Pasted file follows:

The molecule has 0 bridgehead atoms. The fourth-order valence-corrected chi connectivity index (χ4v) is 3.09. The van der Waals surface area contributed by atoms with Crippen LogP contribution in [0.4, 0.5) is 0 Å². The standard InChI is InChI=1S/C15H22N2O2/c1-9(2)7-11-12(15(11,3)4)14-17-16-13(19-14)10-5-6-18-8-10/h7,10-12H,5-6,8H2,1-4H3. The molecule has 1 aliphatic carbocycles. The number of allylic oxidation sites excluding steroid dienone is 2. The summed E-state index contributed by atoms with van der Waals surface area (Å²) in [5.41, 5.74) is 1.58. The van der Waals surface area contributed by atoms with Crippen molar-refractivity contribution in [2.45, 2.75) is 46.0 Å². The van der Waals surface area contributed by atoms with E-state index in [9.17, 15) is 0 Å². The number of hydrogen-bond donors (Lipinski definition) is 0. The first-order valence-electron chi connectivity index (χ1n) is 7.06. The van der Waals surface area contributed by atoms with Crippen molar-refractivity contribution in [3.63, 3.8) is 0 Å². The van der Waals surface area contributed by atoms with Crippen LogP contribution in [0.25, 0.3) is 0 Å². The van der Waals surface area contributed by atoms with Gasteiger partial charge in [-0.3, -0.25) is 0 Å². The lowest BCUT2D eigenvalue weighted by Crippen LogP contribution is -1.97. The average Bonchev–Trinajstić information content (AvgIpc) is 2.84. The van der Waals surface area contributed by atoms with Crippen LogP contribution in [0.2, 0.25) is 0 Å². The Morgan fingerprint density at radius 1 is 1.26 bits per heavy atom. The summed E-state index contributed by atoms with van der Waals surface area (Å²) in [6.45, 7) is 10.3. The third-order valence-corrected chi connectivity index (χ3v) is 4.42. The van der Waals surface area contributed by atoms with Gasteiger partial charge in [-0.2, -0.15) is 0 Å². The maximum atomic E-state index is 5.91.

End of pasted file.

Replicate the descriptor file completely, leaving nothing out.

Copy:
The molecule has 0 bridgehead atoms. The fourth-order valence-corrected chi connectivity index (χ4v) is 3.09. The van der Waals surface area contributed by atoms with Crippen LogP contribution in [0.4, 0.5) is 0 Å². The standard InChI is InChI=1S/C15H22N2O2/c1-9(2)7-11-12(15(11,3)4)14-17-16-13(19-14)10-5-6-18-8-10/h7,10-12H,5-6,8H2,1-4H3. The molecule has 1 aliphatic carbocycles. The number of allylic oxidation sites excluding steroid dienone is 2. The summed E-state index contributed by atoms with van der Waals surface area (Å²) in [5.41, 5.74) is 1.58. The van der Waals surface area contributed by atoms with Crippen molar-refractivity contribution in [2.45, 2.75) is 46.0 Å². The van der Waals surface area contributed by atoms with E-state index in [9.17, 15) is 0 Å². The number of hydrogen-bond donors (Lipinski definition) is 0. The first-order valence-electron chi connectivity index (χ1n) is 7.06. The van der Waals surface area contributed by atoms with Crippen molar-refractivity contribution in [3.63, 3.8) is 0 Å². The van der Waals surface area contributed by atoms with Crippen LogP contribution in [0.25, 0.3) is 0 Å². The van der Waals surface area contributed by atoms with Gasteiger partial charge in [-0.3, -0.25) is 0 Å². The lowest BCUT2D eigenvalue weighted by Crippen LogP contribution is -1.97. The average Bonchev–Trinajstić information content (AvgIpc) is 2.84. The van der Waals surface area contributed by atoms with Crippen LogP contribution in [0.2, 0.25) is 0 Å². The Morgan fingerprint density at radius 1 is 1.26 bits per heavy atom. The summed E-state index contributed by atoms with van der Waals surface area (Å²) in [6.45, 7) is 10.3. The third-order valence-corrected chi connectivity index (χ3v) is 4.42. The van der Waals surface area contributed by atoms with Gasteiger partial charge in [-0.2, -0.15) is 0 Å². The maximum atomic E-state index is 5.91.